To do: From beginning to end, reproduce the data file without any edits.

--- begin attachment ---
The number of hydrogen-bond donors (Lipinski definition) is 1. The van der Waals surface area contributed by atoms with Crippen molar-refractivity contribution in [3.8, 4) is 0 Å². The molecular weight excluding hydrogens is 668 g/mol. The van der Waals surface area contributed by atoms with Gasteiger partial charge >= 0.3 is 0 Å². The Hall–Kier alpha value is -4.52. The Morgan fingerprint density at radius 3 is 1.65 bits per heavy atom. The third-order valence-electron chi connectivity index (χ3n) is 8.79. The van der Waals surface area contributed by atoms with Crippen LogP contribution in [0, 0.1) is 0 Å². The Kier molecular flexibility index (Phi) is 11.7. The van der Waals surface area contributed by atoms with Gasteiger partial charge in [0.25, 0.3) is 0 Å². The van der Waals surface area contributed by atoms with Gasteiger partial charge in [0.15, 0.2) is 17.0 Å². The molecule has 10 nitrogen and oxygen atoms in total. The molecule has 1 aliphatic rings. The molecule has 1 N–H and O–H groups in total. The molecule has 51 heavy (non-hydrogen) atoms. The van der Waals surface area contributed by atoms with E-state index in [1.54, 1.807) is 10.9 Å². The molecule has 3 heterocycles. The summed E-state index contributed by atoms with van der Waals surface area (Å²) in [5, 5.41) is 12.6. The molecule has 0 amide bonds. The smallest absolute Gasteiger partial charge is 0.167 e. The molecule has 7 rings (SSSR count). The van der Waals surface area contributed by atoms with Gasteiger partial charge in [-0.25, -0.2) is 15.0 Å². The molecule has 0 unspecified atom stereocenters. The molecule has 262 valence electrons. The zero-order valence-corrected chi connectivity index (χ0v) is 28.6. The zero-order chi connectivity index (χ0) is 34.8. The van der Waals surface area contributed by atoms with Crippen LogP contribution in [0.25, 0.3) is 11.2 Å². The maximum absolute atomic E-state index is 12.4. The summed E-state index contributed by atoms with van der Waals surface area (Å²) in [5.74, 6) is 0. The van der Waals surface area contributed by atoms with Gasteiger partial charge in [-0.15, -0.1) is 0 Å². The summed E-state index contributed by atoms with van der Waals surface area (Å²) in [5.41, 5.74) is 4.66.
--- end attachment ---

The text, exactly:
The number of hydrogen-bond donors (Lipinski definition) is 1. The van der Waals surface area contributed by atoms with Crippen molar-refractivity contribution in [3.8, 4) is 0 Å². The molecular weight excluding hydrogens is 668 g/mol. The van der Waals surface area contributed by atoms with Gasteiger partial charge >= 0.3 is 0 Å². The Hall–Kier alpha value is -4.52. The Morgan fingerprint density at radius 3 is 1.65 bits per heavy atom. The third-order valence-electron chi connectivity index (χ3n) is 8.79. The van der Waals surface area contributed by atoms with Crippen LogP contribution in [0, 0.1) is 0 Å². The Kier molecular flexibility index (Phi) is 11.7. The van der Waals surface area contributed by atoms with Gasteiger partial charge in [0.25, 0.3) is 0 Å². The van der Waals surface area contributed by atoms with Gasteiger partial charge in [0.15, 0.2) is 17.0 Å². The molecule has 10 nitrogen and oxygen atoms in total. The molecule has 1 aliphatic rings. The molecule has 1 N–H and O–H groups in total. The molecule has 51 heavy (non-hydrogen) atoms. The van der Waals surface area contributed by atoms with E-state index in [1.54, 1.807) is 10.9 Å². The molecule has 3 heterocycles. The summed E-state index contributed by atoms with van der Waals surface area (Å²) in [5, 5.41) is 12.6. The molecule has 0 amide bonds. The smallest absolute Gasteiger partial charge is 0.167 e. The molecule has 7 rings (SSSR count). The van der Waals surface area contributed by atoms with Gasteiger partial charge in [-0.25, -0.2) is 15.0 Å². The molecule has 0 unspecified atom stereocenters. The molecule has 262 valence electrons. The zero-order valence-corrected chi connectivity index (χ0v) is 28.6. The zero-order chi connectivity index (χ0) is 34.8. The van der Waals surface area contributed by atoms with Crippen LogP contribution in [0.25, 0.3) is 11.2 Å². The maximum absolute atomic E-state index is 12.4. The summed E-state index contributed by atoms with van der Waals surface area (Å²) in [5.74, 6) is 0. The van der Waals surface area contributed by atoms with Gasteiger partial charge in [-0.15, -0.1) is 0 Å². The summed E-state index contributed by atoms with van der Waals surface area (Å²) in [5.41, 5.74) is 4.66.